Engraved by Anna George Meek
Tupelo Press, 2013; 34 pp
Reviewed by Karissa Morton
In “Vampire (True Vampire), Vampire (False Vampire),” Anna George Meek writes of how frightening it is “to identify the kinds of intensity, / [to] give them names, examine their shapes. This, however, is precisely what Meek does with Engraved—a tiny book that somehow manages to contain the intensity the poet feels toward nineteenth century Webster’s Dictionary engravings. Meek begins by imagining the fastidious engraver himself: “Sun & Planet Wheels, Buddha, / Bridge of Sighs, Passenger // Pigeon. These lines, a love letter to the dead. / Atlas bends his head.” In one fell swoop, Meek uses this man to both illuminate and complicate familiar concepts—from human teeth and hair to ducks, gargoyles, and toboggans. The speaker finds comfort in objects, how they assure us both of our resilience in the face of history (“A century later, / will you know me by my teeth?”) and of our ultimate interconnectedness:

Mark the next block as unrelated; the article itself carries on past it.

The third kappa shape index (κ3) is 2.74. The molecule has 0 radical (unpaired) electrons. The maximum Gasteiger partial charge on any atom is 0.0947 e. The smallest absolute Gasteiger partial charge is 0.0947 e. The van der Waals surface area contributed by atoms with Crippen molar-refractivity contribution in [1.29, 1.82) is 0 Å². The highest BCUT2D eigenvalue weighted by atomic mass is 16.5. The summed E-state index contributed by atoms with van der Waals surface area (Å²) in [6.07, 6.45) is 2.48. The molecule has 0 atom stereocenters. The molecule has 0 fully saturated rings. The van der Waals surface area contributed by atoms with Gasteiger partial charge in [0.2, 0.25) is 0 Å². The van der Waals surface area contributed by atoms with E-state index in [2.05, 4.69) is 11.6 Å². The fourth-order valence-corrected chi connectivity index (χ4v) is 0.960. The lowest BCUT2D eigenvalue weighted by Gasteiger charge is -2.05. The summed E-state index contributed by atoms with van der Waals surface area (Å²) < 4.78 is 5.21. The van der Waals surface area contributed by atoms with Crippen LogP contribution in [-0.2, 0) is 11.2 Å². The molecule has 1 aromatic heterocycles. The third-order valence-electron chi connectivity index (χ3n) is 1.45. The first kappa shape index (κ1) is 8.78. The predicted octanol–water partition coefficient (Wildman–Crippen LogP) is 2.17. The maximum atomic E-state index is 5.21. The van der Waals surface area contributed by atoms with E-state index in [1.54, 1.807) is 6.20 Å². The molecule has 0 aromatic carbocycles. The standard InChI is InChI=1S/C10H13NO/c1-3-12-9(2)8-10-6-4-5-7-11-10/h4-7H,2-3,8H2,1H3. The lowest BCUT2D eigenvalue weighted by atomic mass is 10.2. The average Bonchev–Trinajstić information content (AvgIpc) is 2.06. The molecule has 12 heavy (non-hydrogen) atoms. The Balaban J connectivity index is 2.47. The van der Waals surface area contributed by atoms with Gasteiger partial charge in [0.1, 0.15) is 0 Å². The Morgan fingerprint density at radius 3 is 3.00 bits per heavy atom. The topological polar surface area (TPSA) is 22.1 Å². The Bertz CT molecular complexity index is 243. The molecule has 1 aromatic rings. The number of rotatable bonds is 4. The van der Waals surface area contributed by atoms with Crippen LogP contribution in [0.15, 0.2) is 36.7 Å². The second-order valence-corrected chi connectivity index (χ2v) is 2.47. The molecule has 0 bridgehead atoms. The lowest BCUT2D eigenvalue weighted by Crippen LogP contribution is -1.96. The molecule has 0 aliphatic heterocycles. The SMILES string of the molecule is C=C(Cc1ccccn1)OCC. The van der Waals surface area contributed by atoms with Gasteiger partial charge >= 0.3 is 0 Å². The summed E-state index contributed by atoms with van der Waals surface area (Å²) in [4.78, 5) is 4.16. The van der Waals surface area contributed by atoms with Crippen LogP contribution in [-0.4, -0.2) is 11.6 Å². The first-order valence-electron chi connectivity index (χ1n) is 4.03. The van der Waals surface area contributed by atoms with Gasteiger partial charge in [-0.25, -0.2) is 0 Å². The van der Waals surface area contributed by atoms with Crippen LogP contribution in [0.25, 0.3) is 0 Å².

“I am grinding the gristle
to clarity—such the instinct to carve.
Even the queen masticates.
The enamel, we call it the crown:
but then, the canines.”
She can’t be certain, however, that things are as recorded, wondering in “Ribcage” if the scapula was “formerly wings,” if once, planets may have “extended long tentacles, / claws on the end of each.” The ultimate question Meek deftly prompts the reader to consider throughout is one of the self, musing sadly over the fact that she can’t “crouch next to [herself] / to see what the differences” are. Though the engravings serve as the catalyst for the speaker’s realization that “The heavens are grotesque, or perhaps we are,” Meek gives the reader a clue toward how to read, reminding her that “yes, I do read / a small happiness clasped here.” The small happinesses Meek finds are fully apparent in this book, packed with quietly striking poems that, like her rendering of the Pediculina louse, “buzz with beauty.”